At present, we can understand the need for the first type of messiah — one who will restore the world to its former state. But where does the second type fit into the picture? When was the world so complete that it needed only to be elevated to higher and higher levels of completion and perfection?

The answer is the Garden of Eden. When Adam HaRishon (the original higher-dimensional consciousness/being composed of both masculine and feminine) was created, he was placed into a higher-dimensional reality that was essentially perfect. His mission was to elevate and transform that which was already in a completed state. In spite of the fact that nothing had broken and nothing had been torn, all life was still undergoing a staggering spiritual evolution. The entire hierarchy of life — human, animal, plant, and mineral — was rising higher and higher. The one orchestrating this was Adam. Even in the original utopian description of the Garden of Eden, Adam was life’s redeemer and the World Messiah.

After the proverbial eating from the higher-dimensional fruit of the Tree of Knowledge of Duality, reality and Adam’s mission radically changed. The “fall” of man was a cosmic shattering and an existential rip that reverberated throughout the entire fabric of creation. Adam now had a new task to perform, for through his actions everything had collapsed into a lower world order. A new mode of tikkun was therefore required — the tikkun of rectification, restoration, and purification. This does not mean that his original task of higher transformation had been nullified. It only means that until he mends that which has been torn asunder, his original task gets delayed awhile. In the end, he must, and will, return to complete it as well.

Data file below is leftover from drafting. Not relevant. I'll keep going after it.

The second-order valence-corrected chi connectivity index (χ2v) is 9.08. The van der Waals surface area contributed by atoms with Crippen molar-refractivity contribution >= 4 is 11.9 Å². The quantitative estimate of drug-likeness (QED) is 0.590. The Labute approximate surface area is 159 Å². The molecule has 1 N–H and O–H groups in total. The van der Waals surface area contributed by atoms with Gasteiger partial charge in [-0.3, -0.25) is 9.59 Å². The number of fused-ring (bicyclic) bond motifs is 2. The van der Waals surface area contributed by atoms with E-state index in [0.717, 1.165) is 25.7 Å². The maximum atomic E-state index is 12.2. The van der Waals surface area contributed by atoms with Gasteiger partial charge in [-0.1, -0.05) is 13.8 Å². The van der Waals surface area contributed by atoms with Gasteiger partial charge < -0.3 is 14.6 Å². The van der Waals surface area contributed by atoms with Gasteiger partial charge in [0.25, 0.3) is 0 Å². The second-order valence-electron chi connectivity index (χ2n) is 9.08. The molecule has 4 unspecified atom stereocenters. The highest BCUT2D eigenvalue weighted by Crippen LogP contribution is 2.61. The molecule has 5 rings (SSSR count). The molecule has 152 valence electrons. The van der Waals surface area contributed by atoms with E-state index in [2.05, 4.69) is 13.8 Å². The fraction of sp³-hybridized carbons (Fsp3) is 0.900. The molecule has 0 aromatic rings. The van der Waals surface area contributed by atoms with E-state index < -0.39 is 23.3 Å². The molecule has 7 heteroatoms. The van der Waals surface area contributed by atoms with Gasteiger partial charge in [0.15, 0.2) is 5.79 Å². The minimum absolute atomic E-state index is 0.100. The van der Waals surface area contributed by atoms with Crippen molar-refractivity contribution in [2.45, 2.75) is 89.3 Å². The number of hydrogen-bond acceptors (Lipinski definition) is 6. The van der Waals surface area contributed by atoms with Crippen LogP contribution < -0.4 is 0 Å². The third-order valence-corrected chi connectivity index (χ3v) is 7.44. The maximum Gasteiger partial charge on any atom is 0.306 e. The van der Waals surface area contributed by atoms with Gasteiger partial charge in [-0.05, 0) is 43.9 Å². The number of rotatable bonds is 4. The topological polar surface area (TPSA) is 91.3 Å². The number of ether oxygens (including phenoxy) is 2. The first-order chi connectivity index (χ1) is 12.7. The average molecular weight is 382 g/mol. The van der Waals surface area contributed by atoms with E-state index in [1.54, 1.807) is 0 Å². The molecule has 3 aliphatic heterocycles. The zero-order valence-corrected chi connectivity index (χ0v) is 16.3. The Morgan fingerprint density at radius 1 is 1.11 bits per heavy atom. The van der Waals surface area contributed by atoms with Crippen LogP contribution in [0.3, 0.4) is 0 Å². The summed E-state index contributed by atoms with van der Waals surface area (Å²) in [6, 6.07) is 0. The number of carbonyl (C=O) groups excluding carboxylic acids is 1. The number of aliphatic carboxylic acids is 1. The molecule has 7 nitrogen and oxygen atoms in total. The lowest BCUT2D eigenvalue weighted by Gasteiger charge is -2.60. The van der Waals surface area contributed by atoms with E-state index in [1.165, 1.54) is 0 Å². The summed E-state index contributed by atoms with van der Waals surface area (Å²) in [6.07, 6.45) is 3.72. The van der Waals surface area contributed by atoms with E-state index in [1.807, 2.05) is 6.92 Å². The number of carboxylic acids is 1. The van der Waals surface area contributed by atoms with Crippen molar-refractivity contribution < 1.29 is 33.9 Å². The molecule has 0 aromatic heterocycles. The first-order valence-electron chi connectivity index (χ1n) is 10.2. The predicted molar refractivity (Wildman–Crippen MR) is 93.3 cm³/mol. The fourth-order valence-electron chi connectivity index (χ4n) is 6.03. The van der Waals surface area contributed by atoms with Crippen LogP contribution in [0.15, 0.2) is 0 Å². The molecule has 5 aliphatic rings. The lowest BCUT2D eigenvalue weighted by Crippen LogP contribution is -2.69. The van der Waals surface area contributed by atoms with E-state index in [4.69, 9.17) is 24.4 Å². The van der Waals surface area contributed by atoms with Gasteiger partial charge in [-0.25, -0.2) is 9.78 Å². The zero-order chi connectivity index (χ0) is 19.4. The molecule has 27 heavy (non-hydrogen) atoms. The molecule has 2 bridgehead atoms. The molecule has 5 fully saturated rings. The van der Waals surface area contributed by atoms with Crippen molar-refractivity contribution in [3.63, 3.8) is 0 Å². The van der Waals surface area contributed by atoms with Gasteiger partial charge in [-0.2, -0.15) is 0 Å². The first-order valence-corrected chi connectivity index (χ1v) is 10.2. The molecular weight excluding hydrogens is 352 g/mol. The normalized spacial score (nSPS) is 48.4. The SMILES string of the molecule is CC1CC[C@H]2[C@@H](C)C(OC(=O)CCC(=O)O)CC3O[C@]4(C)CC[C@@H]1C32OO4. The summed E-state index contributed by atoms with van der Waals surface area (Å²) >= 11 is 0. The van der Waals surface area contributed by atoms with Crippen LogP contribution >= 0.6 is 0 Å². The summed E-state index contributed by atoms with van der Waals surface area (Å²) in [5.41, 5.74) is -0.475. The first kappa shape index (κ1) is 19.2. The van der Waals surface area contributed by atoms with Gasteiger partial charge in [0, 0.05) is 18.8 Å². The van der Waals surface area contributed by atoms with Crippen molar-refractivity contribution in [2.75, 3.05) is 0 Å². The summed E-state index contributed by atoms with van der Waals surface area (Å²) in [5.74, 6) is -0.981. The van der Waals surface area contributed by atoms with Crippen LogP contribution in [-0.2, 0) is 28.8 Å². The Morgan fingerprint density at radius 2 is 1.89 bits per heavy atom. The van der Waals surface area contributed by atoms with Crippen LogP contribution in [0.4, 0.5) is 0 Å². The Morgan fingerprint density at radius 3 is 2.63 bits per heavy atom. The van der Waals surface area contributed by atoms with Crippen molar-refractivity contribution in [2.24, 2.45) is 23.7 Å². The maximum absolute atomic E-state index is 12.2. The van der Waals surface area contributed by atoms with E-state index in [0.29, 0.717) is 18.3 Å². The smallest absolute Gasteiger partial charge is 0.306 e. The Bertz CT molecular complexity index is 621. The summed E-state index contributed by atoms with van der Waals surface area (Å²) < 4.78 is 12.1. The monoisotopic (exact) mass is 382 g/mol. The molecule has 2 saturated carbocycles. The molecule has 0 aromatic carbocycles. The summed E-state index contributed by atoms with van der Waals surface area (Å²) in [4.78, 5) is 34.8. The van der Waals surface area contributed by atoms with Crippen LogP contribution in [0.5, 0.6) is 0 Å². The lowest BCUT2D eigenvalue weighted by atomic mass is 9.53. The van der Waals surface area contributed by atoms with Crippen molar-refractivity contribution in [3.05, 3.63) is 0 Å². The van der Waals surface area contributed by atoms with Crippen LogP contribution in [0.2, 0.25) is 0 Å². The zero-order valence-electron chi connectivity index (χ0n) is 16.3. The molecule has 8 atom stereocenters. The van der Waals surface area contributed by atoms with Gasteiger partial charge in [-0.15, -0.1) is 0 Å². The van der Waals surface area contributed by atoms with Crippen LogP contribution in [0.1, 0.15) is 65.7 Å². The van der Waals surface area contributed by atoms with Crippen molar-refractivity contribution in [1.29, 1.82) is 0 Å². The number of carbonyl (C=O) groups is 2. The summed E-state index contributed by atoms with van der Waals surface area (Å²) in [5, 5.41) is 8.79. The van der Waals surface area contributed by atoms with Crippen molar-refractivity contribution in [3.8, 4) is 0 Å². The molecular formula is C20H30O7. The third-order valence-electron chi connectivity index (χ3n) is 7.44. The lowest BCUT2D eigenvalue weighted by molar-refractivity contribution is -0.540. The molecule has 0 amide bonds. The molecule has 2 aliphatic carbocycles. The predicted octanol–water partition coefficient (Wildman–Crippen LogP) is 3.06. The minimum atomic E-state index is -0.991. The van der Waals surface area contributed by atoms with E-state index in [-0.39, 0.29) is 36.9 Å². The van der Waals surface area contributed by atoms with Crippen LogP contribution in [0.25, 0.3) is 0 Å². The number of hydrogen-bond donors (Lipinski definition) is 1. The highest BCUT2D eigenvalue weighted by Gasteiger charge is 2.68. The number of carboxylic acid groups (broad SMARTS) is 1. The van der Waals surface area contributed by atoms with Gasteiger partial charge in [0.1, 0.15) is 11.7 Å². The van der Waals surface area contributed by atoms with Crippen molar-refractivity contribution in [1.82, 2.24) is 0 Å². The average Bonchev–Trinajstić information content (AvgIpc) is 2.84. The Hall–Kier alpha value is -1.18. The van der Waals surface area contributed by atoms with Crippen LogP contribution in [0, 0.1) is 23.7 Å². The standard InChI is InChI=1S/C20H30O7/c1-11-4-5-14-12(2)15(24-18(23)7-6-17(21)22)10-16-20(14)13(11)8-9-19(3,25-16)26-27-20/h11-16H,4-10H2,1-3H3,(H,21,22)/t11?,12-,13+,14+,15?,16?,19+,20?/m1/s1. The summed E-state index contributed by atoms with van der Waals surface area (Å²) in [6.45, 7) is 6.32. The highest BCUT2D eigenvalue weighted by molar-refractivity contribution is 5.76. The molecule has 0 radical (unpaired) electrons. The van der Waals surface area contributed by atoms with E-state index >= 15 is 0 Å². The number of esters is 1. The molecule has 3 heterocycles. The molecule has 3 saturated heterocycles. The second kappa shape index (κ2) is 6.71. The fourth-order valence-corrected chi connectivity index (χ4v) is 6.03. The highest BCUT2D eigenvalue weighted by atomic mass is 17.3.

Thus, Adam, presently wearing the form of world humanity, is now two steps removed from God’s true intent. First, we, as humanity, have to fix up what has been shattered, and then we have to take up where Adam left off and finish his original work of elevation and transformation. Where there was originally intended to be one singular mode of tikkun, now there are two modes. Where there was originally intended to be one redeemer for all of creation, now there are two — one for each mode of tikkun. These two modes of tikkun are referred to in Torah literature as the Trein M’shechin — the Twin Messiahs. Adam had, in effect, split his own self into two personae. Adam is the Twin Messiahs.

(The creation of a dual world order, now dependent upon a two-staged tikkun, is the actual origin of all duality — good/bad, male/female, heaven/earth, sun/moon, “This World”/”Next World,” etc. — that is the bedrock of our present reality. These sharp distinctions did not exist in the higher world of transformation, which functioned according to a law of singularity known as the Tree of Life. All duality is a direct consequence of Adam’s act of partaking from the Tree of Knowledge of Opposites (“good” and “evil”), which, as its name implies, is the primal source of all duality.)